we assume to be the material for which a clearinghouse
is most urgently needed) will have to be persuaded to join
the clearinghouse. Inclusion of nearly all of them may be
necessary to provide adequately comprehensive coverage.
If it can be shown that the proposed clearinghouse is
likely to become profitable within a few years, it should
not be difficult to enlist the publishers.

Some library groups have objected that blanket licensing
may result in their paying for what are now fair use repro-
ductions. Perhaps the license fees can be so adjusted ad
to overcome this objection.

A clearinghouse licensing reproductions from most of the existing copyrighted journals may be charged with operating as a monopoly under the antitrust laws. This problem might be resolved by appropriate legislation granting an exemption, or by negotiations with the Department of Justice. Precedents for a statutory exemption from the

antitrust laws are now found in the Copyright Act of 1976
(sections 111(d)(5)(A), 116(c)(2), 1187b) and 118(3)(1)),
with respect to copyright owners or users acting as a
group, or through a common agent, in negotiating and agree-
ing upon royalty rates and the distribution of lump-sum
royalty receipts among the members of the group.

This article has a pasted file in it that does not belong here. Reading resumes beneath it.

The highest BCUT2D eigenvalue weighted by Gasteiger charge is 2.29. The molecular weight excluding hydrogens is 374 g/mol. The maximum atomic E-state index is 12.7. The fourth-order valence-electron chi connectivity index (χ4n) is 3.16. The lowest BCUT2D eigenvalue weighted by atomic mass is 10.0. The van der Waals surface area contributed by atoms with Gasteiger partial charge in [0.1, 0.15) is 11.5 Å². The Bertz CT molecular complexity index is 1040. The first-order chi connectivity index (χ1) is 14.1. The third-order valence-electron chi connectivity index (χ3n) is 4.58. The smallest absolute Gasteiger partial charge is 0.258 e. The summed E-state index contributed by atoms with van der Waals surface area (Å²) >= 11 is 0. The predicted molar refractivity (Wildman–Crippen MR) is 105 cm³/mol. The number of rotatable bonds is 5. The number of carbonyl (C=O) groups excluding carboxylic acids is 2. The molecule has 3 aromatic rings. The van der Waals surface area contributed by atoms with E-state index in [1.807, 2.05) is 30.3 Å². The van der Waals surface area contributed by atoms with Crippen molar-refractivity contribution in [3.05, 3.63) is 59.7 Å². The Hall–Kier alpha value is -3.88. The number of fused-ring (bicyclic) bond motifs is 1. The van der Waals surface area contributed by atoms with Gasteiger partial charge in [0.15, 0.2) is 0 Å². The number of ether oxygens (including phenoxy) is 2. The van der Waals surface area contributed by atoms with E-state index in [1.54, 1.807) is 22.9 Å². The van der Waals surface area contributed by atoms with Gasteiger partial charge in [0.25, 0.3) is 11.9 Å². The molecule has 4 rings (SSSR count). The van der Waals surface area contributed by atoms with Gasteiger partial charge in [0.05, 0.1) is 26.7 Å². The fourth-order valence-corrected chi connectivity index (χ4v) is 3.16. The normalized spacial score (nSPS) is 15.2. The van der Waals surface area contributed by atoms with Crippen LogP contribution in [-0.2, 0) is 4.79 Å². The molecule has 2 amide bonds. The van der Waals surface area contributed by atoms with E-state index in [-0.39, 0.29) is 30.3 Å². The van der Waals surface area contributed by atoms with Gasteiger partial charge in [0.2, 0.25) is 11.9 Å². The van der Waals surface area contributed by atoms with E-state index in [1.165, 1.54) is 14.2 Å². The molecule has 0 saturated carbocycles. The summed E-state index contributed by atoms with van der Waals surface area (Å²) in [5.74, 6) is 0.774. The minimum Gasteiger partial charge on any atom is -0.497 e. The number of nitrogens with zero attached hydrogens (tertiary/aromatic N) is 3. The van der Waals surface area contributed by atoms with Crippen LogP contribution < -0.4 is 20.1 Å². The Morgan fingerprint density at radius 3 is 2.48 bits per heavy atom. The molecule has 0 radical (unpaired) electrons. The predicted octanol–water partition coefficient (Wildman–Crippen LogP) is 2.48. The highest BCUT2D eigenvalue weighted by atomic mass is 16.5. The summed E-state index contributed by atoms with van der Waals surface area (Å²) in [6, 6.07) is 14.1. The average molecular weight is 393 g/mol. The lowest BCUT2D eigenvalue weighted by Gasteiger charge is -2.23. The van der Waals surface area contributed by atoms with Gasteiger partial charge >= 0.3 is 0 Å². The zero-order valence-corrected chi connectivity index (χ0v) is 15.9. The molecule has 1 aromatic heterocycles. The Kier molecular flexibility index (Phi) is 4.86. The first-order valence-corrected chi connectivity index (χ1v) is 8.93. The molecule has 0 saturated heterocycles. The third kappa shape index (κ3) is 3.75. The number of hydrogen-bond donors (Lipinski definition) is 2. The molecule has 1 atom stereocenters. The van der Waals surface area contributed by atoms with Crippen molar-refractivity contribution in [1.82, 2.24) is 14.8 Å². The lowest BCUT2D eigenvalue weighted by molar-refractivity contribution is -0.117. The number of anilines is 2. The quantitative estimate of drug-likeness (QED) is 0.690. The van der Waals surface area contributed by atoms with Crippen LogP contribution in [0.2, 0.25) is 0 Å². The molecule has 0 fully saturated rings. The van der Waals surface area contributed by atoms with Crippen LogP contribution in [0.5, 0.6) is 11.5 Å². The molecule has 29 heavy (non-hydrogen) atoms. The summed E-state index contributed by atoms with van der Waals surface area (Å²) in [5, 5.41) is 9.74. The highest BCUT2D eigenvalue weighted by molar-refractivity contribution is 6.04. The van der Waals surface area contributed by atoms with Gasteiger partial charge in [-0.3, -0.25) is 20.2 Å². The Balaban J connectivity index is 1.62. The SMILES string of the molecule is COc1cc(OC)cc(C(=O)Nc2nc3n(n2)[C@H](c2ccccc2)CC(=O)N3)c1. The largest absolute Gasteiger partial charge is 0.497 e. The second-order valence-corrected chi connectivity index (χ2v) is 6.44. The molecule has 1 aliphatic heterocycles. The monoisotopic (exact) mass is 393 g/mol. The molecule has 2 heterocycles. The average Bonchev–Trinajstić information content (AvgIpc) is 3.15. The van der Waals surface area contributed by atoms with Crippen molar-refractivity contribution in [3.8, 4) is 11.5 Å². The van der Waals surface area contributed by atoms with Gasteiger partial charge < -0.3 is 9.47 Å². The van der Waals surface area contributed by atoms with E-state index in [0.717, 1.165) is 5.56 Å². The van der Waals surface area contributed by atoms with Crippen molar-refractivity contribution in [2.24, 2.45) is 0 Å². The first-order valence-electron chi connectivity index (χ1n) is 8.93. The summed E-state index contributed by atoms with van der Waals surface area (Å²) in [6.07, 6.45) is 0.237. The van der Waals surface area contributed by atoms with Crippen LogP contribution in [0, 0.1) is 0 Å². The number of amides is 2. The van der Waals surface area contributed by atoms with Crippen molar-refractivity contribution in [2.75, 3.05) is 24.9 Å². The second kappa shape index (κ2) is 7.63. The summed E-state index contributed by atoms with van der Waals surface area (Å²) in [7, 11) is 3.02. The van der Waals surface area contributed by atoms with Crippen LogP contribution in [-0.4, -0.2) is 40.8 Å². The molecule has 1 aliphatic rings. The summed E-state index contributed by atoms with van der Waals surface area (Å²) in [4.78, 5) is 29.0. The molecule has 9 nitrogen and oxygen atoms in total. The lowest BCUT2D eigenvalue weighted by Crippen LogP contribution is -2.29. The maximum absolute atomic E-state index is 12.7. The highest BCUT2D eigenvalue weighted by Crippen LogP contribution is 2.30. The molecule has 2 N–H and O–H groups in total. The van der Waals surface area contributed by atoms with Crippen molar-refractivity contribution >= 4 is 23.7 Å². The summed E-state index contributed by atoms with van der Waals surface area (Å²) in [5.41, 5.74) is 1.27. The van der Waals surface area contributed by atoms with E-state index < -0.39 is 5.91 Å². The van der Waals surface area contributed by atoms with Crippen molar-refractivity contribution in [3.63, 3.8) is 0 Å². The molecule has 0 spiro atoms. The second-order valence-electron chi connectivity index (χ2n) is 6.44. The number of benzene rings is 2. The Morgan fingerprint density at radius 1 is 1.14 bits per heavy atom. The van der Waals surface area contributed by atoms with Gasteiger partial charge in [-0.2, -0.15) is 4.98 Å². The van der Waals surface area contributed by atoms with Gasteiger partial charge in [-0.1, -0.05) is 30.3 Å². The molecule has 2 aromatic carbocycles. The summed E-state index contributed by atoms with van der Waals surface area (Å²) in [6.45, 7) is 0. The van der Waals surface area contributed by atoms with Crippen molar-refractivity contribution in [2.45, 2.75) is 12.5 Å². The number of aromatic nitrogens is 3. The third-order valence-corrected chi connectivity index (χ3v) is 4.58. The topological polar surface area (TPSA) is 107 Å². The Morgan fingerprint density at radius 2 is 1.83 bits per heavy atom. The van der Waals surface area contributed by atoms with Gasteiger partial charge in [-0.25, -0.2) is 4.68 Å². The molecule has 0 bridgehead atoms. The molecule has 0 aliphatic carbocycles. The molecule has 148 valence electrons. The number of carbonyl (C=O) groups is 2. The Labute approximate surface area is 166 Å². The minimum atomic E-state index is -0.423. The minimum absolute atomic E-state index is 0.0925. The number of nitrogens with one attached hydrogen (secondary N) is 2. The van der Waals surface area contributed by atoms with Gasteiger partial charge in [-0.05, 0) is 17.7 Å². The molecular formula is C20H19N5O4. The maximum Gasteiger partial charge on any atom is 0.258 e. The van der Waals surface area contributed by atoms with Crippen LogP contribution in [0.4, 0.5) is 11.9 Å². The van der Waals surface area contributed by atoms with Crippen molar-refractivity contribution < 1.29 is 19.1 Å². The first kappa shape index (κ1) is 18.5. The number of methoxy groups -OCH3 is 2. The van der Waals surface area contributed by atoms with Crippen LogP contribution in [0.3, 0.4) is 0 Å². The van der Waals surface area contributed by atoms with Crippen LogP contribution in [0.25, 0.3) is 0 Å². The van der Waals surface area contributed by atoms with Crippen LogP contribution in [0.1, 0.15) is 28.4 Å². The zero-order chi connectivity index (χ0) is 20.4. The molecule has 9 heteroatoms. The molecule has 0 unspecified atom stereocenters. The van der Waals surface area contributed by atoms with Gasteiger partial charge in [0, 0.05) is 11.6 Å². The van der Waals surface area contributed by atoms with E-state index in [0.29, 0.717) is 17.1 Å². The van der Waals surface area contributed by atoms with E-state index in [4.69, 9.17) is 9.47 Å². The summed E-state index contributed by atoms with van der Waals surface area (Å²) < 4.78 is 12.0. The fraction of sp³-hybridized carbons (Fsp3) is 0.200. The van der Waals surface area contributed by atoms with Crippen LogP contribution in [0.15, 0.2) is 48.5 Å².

A.4.6.3 Compulsory Licensing. Compulsory licensing was originally provided for in the Copyright Act of 1909 as a device for preventing the establishment of a monopoly. One manufacturer of phonorecords of music, anticipating that the law would be revised to give the copyright owners of music a new exclusive right to make recordings of their music, had obtained agreements from the major music publishers to give him exclusive rights to record all the musical works in their catalogs. To prevent this potential monopoly, Congress provided in Section 1(e) of the Act of 1909 that once the copyright owner permitted one company to make a recording of his music, anyone else was permitted to make a similar recording upon payment of two cents per composition for each record manufactured.

One result of this compulsory license provision has been the establishment of a central agency -- the Harry Fox Office -- through which most of the music publishers issue licenses for the recording of individual compositions. Record companies generally obtain such licenses from the Harry Fox Office instead of exercising the compulsory license under the terms of the statute, because the licenses issued by that Office are more favorable than the statute in several respects.

The Harry Fox Office is an example of a centralized agency for licensing the works of a number of publishers. It is no doubt more convenient for licensees than would be the case if (without the compulsory license) they had to negotiate for licenses with each publisher separately. But it should be noted that the Harry Fox operation is not an example of blanket licensing. It issues licenses for individual compositions as requested. It has a standard form of license agreement and a fixed schedule of royalty fees applicable to all the compositions alike, but licensees may, and often do, negotiate with the Office for reduced fees in special cases.